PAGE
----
I visit Hank weekly and wonder at his response to my greeting, “How are you?”. His predictable but genuine response is “marvelous”. Hank lives in a nursing home and has one relative who visits briefly a couple of times a month. Otherwise, Hank is left to his own devices. Somehow he accomplishes, with few external resources, being marvelous.
I marvel and wonder what enables Hank and others in the nursing home to cope, what keeps them going and gives their lives meaning. Most older people have a sense of spirituality and/or a religious affiliation, but many elders I know seem to have a simple appreciation for “in the moment” living even without a religious or spiritual foundation.
Hank is marvelous. He teaches all of us who have the fortune to encounter him that life’s challenges lie not in what happens to us, but in how we deal with those challenges in our day-to-day moments.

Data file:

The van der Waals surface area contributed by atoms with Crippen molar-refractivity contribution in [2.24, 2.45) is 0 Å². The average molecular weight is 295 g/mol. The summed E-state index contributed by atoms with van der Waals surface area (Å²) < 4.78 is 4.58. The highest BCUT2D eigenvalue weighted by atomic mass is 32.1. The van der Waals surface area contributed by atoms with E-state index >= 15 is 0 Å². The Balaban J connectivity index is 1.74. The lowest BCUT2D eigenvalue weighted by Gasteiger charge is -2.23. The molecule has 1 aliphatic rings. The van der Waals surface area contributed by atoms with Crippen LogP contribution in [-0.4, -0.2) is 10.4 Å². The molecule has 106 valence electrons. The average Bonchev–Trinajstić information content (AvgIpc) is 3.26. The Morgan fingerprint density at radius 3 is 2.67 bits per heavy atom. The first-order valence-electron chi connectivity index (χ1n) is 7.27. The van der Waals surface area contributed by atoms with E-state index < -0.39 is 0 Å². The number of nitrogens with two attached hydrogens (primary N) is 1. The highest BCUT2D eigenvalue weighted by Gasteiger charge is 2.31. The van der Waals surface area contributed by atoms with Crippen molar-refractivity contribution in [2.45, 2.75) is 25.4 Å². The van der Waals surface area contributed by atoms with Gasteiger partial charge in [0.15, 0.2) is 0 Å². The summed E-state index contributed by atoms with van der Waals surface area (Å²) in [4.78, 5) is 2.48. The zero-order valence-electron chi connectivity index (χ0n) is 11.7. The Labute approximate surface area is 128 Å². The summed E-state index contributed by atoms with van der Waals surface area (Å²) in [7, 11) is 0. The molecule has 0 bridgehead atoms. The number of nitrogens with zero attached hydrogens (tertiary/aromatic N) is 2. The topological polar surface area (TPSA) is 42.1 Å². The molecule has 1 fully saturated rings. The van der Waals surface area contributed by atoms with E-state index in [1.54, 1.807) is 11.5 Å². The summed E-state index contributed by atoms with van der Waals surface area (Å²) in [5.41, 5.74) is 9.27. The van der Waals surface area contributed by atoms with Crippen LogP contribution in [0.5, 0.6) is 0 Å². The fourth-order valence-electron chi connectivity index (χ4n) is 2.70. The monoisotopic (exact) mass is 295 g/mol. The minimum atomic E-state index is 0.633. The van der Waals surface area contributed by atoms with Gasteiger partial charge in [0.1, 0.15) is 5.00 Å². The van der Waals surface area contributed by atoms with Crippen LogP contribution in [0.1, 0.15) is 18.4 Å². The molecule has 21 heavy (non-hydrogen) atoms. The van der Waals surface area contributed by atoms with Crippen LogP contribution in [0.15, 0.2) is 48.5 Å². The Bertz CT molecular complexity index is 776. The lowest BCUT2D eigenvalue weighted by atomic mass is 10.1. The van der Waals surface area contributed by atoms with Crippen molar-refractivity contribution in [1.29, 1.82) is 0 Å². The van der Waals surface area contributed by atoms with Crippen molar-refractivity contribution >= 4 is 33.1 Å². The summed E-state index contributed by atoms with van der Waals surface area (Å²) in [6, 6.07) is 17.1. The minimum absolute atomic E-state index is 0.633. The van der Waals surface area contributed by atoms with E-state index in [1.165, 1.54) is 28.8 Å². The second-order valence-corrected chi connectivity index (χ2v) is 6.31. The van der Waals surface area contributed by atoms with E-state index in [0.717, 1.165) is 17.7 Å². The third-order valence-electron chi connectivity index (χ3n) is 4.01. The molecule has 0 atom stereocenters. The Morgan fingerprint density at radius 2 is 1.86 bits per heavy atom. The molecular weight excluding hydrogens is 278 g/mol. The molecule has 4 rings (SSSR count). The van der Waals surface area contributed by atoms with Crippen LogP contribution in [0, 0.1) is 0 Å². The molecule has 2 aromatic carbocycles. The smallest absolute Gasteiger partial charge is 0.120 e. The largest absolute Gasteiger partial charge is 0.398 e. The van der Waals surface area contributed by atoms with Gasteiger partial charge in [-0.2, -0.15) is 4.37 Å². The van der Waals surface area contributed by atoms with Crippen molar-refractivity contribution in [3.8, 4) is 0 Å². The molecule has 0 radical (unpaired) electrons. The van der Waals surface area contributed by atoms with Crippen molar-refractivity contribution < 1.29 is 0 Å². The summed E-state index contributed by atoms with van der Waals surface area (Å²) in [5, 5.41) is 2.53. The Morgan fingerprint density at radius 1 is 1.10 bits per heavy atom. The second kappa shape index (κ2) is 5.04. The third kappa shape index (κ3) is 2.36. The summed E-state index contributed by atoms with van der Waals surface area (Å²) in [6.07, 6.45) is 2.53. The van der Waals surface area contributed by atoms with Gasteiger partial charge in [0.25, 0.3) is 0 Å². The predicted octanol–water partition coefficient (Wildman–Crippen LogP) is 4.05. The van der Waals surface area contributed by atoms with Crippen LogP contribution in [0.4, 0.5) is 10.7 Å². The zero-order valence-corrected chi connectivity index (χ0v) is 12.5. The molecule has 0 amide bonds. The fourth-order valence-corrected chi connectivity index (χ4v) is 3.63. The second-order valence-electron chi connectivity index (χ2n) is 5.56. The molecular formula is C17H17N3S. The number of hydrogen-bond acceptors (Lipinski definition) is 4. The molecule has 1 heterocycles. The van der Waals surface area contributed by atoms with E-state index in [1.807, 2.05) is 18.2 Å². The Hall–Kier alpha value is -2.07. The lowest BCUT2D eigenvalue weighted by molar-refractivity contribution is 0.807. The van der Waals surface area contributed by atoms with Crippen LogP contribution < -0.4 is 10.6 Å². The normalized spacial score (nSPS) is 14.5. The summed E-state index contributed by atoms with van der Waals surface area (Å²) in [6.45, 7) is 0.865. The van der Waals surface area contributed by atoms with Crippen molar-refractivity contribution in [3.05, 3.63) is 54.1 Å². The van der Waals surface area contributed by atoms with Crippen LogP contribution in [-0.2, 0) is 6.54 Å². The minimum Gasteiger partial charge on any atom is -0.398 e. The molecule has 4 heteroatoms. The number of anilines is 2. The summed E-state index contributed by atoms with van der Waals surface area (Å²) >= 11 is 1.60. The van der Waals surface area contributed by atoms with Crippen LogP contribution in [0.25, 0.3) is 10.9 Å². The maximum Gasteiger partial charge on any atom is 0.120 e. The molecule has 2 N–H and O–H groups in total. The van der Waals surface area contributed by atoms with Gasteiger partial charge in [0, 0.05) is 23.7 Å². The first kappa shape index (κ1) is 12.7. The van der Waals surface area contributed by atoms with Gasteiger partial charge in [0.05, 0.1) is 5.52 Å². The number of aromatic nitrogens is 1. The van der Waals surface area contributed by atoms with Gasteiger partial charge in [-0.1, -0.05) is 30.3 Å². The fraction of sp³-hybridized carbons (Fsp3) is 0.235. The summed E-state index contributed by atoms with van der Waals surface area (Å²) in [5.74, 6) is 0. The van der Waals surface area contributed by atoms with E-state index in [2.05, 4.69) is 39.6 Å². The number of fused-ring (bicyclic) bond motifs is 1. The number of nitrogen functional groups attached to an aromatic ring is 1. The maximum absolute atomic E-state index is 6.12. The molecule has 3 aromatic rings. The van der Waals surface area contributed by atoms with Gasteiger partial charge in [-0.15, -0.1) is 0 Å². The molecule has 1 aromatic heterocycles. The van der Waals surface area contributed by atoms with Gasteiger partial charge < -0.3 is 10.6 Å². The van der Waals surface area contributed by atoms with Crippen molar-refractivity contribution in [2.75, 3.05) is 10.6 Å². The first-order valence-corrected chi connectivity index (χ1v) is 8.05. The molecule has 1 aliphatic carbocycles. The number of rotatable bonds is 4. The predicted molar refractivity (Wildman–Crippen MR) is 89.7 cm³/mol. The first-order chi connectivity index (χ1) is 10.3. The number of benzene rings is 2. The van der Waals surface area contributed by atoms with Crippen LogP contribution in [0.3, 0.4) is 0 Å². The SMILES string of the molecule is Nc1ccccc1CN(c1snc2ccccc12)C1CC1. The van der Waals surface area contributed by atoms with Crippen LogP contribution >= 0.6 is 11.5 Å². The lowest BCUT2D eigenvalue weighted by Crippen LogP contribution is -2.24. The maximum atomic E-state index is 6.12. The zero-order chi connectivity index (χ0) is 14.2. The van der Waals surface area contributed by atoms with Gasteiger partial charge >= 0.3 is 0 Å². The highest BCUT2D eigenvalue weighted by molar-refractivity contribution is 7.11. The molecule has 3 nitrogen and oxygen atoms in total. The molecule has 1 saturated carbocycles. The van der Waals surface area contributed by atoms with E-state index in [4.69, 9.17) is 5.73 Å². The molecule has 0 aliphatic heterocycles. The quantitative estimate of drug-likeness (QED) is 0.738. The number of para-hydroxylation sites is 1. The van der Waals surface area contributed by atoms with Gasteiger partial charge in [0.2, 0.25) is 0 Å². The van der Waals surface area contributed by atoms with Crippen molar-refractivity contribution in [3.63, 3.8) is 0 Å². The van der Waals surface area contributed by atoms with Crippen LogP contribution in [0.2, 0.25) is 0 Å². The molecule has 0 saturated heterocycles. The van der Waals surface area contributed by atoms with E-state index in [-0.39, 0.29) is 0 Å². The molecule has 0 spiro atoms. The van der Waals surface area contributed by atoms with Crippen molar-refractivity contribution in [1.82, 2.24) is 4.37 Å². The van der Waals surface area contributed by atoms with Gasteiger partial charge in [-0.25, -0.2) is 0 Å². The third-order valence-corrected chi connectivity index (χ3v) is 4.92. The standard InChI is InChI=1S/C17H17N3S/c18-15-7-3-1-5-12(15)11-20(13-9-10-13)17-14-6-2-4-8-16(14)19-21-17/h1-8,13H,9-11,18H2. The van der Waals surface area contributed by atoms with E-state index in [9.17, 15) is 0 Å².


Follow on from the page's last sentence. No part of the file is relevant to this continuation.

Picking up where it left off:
Many people tend to pity older people and keep a distance from them. Visits are often seen as an obligation rather than a source of pleasure. Perhaps those who travel into their older years are to be envied. Does that fact that they have little future left give them the freedom to be more fully in the present?
The role of philosophy, religion and spirituality in aging and its impact on health and wellness is a growing focus of research. I don’t have a clear insight into the secret of inner peace that I see in so many of the elders I encounter. I believe, however, that it has something to do with the ability to gracefully exchange “being” for “doing.” My time with elders is a reminder that if I can’t make a wholesale exchange, perhaps I can find a bit more balance between the two.
Sharing time with an elder, allowing ourselves to simply be with them in the moment, can indeed be a gift and a reminder to look for that balance in our daily lives.